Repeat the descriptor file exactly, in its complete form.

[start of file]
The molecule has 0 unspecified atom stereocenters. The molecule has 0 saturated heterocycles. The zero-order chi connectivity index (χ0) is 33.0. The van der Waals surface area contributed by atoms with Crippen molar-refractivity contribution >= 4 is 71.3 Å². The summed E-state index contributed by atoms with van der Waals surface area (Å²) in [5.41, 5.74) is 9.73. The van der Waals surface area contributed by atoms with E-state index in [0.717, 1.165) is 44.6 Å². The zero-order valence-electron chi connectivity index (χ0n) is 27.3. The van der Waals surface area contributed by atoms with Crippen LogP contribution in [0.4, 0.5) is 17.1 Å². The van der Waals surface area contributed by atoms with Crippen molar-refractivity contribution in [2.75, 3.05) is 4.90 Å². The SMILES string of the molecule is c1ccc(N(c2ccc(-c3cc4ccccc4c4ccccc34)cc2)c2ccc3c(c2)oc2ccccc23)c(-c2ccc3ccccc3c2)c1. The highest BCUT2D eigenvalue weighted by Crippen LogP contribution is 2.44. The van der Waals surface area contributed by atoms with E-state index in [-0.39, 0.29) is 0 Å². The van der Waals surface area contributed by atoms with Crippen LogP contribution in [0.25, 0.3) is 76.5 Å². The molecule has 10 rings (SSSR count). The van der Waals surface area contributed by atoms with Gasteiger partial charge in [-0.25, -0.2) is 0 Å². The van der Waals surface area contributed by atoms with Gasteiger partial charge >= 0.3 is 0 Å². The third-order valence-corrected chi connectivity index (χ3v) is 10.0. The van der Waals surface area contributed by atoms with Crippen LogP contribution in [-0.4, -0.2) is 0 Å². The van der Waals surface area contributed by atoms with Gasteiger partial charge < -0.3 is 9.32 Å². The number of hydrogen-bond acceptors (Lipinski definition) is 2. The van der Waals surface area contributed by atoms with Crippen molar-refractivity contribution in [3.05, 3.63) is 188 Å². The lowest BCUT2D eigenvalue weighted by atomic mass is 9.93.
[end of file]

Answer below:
The molecule has 0 unspecified atom stereocenters. The molecule has 0 saturated heterocycles. The zero-order chi connectivity index (χ0) is 33.0. The van der Waals surface area contributed by atoms with Crippen molar-refractivity contribution >= 4 is 71.3 Å². The summed E-state index contributed by atoms with van der Waals surface area (Å²) in [5.41, 5.74) is 9.73. The van der Waals surface area contributed by atoms with E-state index in [0.717, 1.165) is 44.6 Å². The zero-order valence-electron chi connectivity index (χ0n) is 27.3. The van der Waals surface area contributed by atoms with Crippen LogP contribution in [0.4, 0.5) is 17.1 Å². The van der Waals surface area contributed by atoms with Crippen molar-refractivity contribution in [2.75, 3.05) is 4.90 Å². The SMILES string of the molecule is c1ccc(N(c2ccc(-c3cc4ccccc4c4ccccc34)cc2)c2ccc3c(c2)oc2ccccc23)c(-c2ccc3ccccc3c2)c1. The highest BCUT2D eigenvalue weighted by Crippen LogP contribution is 2.44. The van der Waals surface area contributed by atoms with E-state index in [-0.39, 0.29) is 0 Å². The van der Waals surface area contributed by atoms with Crippen LogP contribution in [0.25, 0.3) is 76.5 Å². The molecule has 10 rings (SSSR count). The van der Waals surface area contributed by atoms with Gasteiger partial charge in [-0.25, -0.2) is 0 Å². The van der Waals surface area contributed by atoms with Gasteiger partial charge >= 0.3 is 0 Å². The third-order valence-corrected chi connectivity index (χ3v) is 10.0. The van der Waals surface area contributed by atoms with Crippen LogP contribution in [-0.4, -0.2) is 0 Å². The van der Waals surface area contributed by atoms with Gasteiger partial charge < -0.3 is 9.32 Å². The number of hydrogen-bond acceptors (Lipinski definition) is 2. The van der Waals surface area contributed by atoms with Crippen molar-refractivity contribution in [3.05, 3.63) is 188 Å². The lowest BCUT2D eigenvalue weighted by atomic mass is 9.93.